2 cent Andrew Jackson Confederate Stamp

by Hank Nuwer

I don’t gamble, but if I did my adrenaline might skyrocket as it did the night I entered an online Great North Auction for the stamp collection of the late Russell Hobart Green Jr. of Fairbanks.

I knew exactly what was in the collection and had a pretty good sense of its monetary value. Great North Auction allowed my wife Gosia and me to appraise the stamps. Some gems stored in stamp collection books were as pristine and lovingly kept as can be — unlike my books that have the smudge of my former 8-year-old child’s thumbprint I had dipped in buttered popcorn.

I calculated how the Green collection might enhance my own holdings. My 19th-century rare U.S. holdings from 1847 to 1899 were superior to his and my occupied and free Poland stamp collection beat his hands-down, but his Confederate stamp collection and worldwide collection put mine to shame. He collected an immense inventory of rare plate blocks going back a century. I never met Green, but I respected him as a knowledgeable philatelist.

Being a man of stamps myself, I saw he was methodical and fastidious. Every stamp was encased just so in protective plastic. His notes to himself were copious and meticulous.

Gosia watched me hungrily inspecting the stamps.

“Maybe you should look at me like that,” she joked.

Yes, it was true. Like Jimmy Carter once blurted, I lusted after those stamps in my heart.

“How much do you plan on bidding?” she asked.

She looked apprehensive.

“Maybe we can take out a second mortgage on our house?” I joked.

“You’re dead.”

“Kidding, I’ll say $4,250. I’ll keep the ones I’m missing and sell the rest on eBay.”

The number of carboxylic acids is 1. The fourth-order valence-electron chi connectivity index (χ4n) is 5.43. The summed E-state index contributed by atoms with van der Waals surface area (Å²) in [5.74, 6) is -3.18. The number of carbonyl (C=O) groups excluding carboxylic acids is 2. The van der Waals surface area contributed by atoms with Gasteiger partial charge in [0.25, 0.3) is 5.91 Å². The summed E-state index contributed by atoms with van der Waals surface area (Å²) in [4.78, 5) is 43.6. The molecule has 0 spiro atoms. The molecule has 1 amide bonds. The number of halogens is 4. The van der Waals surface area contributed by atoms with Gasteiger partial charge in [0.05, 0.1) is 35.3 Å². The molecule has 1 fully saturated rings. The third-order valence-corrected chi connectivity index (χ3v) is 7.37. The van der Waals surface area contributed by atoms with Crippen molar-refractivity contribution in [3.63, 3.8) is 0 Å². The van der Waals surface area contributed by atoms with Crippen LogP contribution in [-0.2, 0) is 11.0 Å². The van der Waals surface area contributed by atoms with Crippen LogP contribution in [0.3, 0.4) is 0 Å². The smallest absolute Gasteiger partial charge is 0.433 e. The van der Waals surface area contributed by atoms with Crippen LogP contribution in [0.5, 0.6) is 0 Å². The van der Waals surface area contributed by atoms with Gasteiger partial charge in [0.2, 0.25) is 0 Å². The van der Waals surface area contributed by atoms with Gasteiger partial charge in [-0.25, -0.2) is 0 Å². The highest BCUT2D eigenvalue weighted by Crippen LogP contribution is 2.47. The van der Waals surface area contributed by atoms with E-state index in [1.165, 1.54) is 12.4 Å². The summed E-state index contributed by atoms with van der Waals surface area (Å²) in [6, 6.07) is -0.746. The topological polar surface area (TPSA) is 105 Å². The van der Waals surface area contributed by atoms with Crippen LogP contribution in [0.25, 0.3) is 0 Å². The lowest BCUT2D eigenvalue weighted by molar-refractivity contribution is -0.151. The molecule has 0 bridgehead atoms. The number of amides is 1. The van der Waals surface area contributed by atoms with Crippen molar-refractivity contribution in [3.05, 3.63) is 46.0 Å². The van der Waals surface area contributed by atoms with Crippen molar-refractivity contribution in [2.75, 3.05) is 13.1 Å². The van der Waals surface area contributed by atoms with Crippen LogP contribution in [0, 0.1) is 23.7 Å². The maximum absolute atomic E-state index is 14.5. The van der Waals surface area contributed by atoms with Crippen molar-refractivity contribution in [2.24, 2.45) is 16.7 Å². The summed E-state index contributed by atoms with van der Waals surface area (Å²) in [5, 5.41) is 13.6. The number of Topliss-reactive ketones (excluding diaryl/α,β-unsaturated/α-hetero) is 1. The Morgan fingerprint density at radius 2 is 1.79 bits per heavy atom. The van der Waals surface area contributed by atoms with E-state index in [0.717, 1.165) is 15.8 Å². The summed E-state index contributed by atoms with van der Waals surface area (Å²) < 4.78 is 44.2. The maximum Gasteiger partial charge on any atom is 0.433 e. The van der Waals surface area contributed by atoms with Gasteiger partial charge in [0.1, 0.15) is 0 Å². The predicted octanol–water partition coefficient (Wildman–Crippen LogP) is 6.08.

“Can you really get back that much in sales?” she asked.

I assured her I could. Her cocked head told me she had doubts.

At last, the evening of the online auction arrived. My strategy was the same as when I bid for stamps or oil paintings on eBay. I tell myself what I can afford and not a penny more. I only bid in the last 10 seconds of an auction for the best chance of coming out ahead. I never bid early. That’s a sucker’s strategy.

I joined the bidding at 9 p.m. At 9:25 p.m. and 22 seconds there were 56 bids, and the total bidding reached exactly $4,250. The bidding came down to two bidders and a lurker, namely me.

“Are you going to try to bid?” Gosia asked. Was she biting her lips?

I shook off the adrenaline rush.

“No,” I said. “I promised you I’d stop at $4,250. Too rich for my blood.”

So, I never submitted a bid. The two anonymous bidders upped the ante. The 60th and final bid was for $4,450. The time was 9:46 p.m. and 42 seconds.

I couldn’t help thinking that Green, dead at 87, would have hated to see his beloved collection sell for such a small return. I know many families wonder what to do with a collection after a relative plays guest of honor at a funeral.

That’s just the way it is with collecting stamps these days when instant gratification rules. ’Tis a rare elementary school student now who combines a love of history with a love of geography and who vows to fill a blank stamp album. Hint, hint: Grandparents of Randolph County, maybe your darlings might like a surprise album as a Christmas stocking stuffer?

“Are you terribly disappointed?” Gosia asked.

“No, not really,” I said. “I would have felt guilty buying the collection and then breaking it up after Mr. Green labored so hard to put the thing together.”

First published: Winchester News-Miner